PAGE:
‘Do the deals’ commercialisers told – KiwiNet


The recent KiwiNet group hug in Wellington showed the value of having a dealmaker come salesman attitude when it comes to commercialisation.

KiwiNet is the collective commercialisation arms of eight CRIs and universities – combining knowhow and networks and providing an outward facing view for much of our tertiary smarts and ideas.

The May 2 forum was an opportunity to up the networks, and provide practical knowhow.

In this regard, Anthony Francis managing director of South Australia’s Flinders Partners (part of the same named university) reckoned there must’ve been a mistake when he was brought in the commercialisation scheme.

But it was soon clear that the ex-accountant (who got out before he was bored to death), and has been involved in some private ideas to market ventures, is the ideal dealmaker in this commercialisation space. There’s a suspicion that this Aussie is more in the ‘ask for forgiveness rather than permission’ camp.

If there was one Francis take-home message, it was NOT to get too tied up about where/who has the intellectual property.

FP’s general policy is to vest the IP in the separate company that is set up. Often this was someone else with money and/or passion, and willing to drive the idea. Basically, they’re told to get on with it.

Francis isn’t than enamoured of the idea of licensing IP either – “it sets up an adversarial mindset right from the start”.

He gave one example of some IP ‘freed’ (sticK’s description) from Flinders – where large collections of data in the form of icons or images are displayed in a 3-D array organised about axes of relevance.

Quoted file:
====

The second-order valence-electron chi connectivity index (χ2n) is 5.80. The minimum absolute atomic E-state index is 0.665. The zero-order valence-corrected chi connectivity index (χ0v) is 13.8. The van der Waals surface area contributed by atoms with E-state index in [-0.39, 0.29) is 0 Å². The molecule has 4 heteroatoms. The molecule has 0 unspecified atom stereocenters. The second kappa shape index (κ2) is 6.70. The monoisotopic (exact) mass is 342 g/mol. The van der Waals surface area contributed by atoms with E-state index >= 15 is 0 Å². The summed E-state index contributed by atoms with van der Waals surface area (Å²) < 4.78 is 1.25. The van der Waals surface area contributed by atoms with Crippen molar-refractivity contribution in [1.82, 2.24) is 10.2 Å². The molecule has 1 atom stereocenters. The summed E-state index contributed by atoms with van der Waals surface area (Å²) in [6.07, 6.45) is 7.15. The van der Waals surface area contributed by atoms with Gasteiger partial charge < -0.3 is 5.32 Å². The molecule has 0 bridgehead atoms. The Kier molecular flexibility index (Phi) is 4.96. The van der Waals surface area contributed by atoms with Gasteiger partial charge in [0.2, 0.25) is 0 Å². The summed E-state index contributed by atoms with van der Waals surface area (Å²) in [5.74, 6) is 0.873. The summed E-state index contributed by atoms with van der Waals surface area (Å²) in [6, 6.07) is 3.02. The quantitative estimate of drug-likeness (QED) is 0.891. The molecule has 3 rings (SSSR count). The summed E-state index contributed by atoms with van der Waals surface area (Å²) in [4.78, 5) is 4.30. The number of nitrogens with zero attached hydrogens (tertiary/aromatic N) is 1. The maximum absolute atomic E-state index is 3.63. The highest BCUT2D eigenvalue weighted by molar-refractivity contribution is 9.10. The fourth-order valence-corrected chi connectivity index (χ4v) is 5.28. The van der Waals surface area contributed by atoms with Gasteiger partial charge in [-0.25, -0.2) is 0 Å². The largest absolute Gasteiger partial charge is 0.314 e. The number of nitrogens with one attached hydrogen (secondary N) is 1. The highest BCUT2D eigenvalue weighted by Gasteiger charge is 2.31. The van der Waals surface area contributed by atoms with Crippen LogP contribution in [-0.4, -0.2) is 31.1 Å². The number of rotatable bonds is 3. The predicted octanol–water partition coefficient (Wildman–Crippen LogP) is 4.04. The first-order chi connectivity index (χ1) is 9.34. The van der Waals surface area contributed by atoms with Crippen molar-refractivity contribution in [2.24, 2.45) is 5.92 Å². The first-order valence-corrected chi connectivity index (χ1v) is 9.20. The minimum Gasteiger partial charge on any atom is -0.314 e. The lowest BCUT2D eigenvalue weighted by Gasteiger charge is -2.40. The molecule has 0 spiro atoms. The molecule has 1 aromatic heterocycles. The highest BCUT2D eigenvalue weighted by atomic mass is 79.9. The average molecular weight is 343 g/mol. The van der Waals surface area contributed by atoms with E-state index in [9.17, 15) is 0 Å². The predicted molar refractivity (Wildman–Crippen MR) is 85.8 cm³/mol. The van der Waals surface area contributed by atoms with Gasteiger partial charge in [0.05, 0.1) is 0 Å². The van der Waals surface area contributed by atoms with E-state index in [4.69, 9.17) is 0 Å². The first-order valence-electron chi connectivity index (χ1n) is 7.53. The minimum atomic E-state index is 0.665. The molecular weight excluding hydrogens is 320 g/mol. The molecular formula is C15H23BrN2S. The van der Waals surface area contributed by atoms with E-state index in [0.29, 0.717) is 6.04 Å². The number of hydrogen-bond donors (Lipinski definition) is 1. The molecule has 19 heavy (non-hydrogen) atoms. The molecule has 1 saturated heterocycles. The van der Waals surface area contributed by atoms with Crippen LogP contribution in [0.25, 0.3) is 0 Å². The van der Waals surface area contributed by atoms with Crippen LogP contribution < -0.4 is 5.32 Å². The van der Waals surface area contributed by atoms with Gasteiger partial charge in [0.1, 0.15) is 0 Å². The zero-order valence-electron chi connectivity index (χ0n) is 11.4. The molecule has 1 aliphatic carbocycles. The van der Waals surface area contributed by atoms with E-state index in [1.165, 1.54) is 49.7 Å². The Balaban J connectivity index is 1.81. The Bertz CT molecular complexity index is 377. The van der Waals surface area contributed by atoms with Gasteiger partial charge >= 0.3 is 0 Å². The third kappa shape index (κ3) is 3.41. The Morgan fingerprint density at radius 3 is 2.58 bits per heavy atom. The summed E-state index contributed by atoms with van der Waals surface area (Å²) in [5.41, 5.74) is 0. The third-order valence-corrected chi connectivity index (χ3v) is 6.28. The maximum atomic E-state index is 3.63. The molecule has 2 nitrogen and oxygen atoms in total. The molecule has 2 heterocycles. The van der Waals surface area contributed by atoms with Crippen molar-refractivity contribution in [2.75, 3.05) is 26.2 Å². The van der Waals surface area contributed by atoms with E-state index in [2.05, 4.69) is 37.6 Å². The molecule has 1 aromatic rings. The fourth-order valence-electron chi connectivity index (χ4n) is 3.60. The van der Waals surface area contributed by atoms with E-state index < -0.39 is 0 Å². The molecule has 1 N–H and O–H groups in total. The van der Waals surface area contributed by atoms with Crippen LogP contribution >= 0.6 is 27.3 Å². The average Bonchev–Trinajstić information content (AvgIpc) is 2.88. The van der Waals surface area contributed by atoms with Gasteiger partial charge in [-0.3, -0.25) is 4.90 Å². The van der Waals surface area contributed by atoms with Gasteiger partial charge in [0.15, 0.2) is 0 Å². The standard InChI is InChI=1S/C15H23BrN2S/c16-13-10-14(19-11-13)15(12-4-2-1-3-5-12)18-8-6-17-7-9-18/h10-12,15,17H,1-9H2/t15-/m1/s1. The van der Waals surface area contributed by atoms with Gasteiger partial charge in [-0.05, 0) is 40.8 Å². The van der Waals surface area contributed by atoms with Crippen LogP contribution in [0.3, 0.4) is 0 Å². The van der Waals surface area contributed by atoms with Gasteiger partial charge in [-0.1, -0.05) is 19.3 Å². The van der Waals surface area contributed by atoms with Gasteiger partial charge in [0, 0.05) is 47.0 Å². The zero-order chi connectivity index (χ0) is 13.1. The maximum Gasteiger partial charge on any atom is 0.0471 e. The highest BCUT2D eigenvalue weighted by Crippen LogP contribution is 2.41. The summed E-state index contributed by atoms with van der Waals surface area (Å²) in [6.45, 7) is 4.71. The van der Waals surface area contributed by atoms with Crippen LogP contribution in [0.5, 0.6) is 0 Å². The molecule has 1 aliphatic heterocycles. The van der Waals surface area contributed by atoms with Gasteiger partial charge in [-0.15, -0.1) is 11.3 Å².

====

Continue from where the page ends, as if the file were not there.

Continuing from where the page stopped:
As described on thereitis.com’s website:

“Scanning large collections of visual data, users are able to detect clusters of the type of objects they are looking for – often in their peripheral vision. They then focus on the general area to further refine their visual search until frequently they announce ‘there it is!’ Our studies to-date show a significant reduction in search and find times”

This startup is less than a year old, has already been valued at $5 million and has been selected as one of the most innovative technology firms in Australia.

It is a perfect illustration of what Francis described as “it is good to be where the problems are.” From that you can figure:

  • How to solve them
  • How to extract value from solving them

He gave a couple of other illustrative quotes.

‘Entrepreneurship is the process of creating or seizing an opportunity and pursuing it regardless of the resources currently controlled.’ (Jeffrey Timons)

“A good idea is a bad idea that learns”

‘The competitor to be feared is one who never bothers about you at all, but goes on making his own business better all the time.’ (Henry Ford)

Another of FP’s relationships is with the Aussie Rules team the Adelaide Crows. Now sport’s not something that a university would normally be thought to be part of; but some of Flinder’s thinking is applied to how the players can be better decision-makers on the field. In other words, upping player’s sports-smarts.

For Flinders, having Francis in the driving seat doing some of the deals has been a savvy move – do the deal, don’t get too worked up about the IP (let it go free!)

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About sticknz

sticK is by Peter Kerr, a writer for hire. I have a broad science and technology background and interest, with an original degree in agricultural science. My writing speciality is making the complex understandable. I am available for outside consultancy work, and for general discussions of converting a good idea into something positive
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